MuleSoft is a hybrid cloud and on-premise software provider with a pricing model that bills everything like SaaS. Data and application integration is a massive market and MuleSoft is well positioned to grow for many years and have a strong IPO. Like AppDynamics, look for large strategics to take an interest in MuleSoft as well.

Video of the Week: Artificial Intelligence – What Everyone Needs to Know

For our video of the week, watch Jerry Kaplan present Artificial Intelligence: What Everyone Needs to Know. Enjoy!

From YouTube:
Over the coming decades, artificial intelligence will profoundly impact the way we live, work, wage war, play, seek a mate, educate our young and care for our elderly. It is likely to greatly increase our aggregate wealth, but it will also upend our labor markets, reshuffle our social order, and strain our private and public institutions. Eventually it may alter how we see our place in the universe, as machines pursue goals independent of their creators and outperform us in domains previously believed to be the sole dominion of humans. Jerry Kaplan is widely known as an artificial intelligence expert, serial entrepreneur, technical innovator, educator, bestselling author and futurist. He co-founded four Silicon Valley startups, two of which became publicly traded companies, and teaches at Stanford University.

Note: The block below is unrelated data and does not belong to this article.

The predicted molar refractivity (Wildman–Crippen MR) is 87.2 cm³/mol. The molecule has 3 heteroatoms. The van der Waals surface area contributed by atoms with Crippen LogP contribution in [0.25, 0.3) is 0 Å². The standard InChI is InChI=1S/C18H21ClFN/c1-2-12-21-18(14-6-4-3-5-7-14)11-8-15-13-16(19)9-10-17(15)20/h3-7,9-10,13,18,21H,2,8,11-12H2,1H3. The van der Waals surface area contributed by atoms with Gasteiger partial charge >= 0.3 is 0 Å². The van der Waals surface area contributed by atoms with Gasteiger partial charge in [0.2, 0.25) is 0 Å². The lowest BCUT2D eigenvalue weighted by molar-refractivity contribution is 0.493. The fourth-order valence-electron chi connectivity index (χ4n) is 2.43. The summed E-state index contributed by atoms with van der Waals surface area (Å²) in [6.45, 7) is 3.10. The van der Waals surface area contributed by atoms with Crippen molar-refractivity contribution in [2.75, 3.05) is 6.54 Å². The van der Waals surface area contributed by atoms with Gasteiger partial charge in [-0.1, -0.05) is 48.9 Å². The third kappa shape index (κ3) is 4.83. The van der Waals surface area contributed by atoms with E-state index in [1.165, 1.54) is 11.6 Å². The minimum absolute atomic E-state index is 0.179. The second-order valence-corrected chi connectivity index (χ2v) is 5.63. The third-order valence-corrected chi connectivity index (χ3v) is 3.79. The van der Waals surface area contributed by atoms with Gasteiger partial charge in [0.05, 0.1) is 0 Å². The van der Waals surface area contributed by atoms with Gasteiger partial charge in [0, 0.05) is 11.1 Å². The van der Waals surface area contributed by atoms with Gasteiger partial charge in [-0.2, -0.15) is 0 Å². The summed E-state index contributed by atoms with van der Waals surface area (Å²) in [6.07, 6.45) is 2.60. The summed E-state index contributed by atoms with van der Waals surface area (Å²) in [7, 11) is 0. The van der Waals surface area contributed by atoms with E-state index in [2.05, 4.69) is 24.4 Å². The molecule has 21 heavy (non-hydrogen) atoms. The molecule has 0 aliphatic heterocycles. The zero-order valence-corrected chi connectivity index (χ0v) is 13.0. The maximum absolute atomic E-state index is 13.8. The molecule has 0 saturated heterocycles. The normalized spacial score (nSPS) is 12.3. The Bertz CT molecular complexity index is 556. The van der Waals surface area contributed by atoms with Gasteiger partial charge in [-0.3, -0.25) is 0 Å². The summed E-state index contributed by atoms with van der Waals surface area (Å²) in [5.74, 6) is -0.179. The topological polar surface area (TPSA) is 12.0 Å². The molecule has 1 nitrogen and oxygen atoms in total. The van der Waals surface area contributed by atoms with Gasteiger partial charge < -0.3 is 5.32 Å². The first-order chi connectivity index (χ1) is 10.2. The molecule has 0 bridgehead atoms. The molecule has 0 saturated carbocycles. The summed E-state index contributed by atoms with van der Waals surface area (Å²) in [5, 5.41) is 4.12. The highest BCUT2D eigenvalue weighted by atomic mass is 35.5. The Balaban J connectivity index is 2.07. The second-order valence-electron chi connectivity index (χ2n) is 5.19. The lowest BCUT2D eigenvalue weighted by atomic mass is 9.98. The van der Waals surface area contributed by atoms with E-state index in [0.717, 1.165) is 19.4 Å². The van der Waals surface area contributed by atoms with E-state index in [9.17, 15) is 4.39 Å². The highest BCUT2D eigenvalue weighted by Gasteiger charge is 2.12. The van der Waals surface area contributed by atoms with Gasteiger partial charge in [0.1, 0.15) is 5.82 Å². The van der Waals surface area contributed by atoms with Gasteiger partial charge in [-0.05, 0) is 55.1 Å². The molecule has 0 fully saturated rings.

Join Kaplan for an illuminating conversation about the future of artificial intelligence and how much humans should entrust to machines.

Video of the Week: Artificial Intelligence is the New Electricity

For our video of the week watch Andrew Ng: Artificial Intelligence is the New Electricity. Enjoy!

From YouTube:
On Wednesday, January 25, 2017, Baidu chief scientist, Coursera co-founder, and Stanford adjunct professor Andrew Ng spoke at the Stanford MSx Future Forum. The Future Forum is a discussion series that explores the trends that are changing the future. During his talk, Professor Ng discussed how artificial intelligence (AI) is transforming industry after industry.

Machine Learning and Marketing Automation

Continuing with yesterday’s post Machine Learning and the Startup World, a friend asked what machine learning applications might look like for marketing automation platforms (e.g. Pardot). Good question. Considering marketing automation platforms collect so much information about leads through email opens, form submissions, web page visits, ebook downloads, webinar signups, etc., there’s a tremendous amount of training data for machine learning to find insights.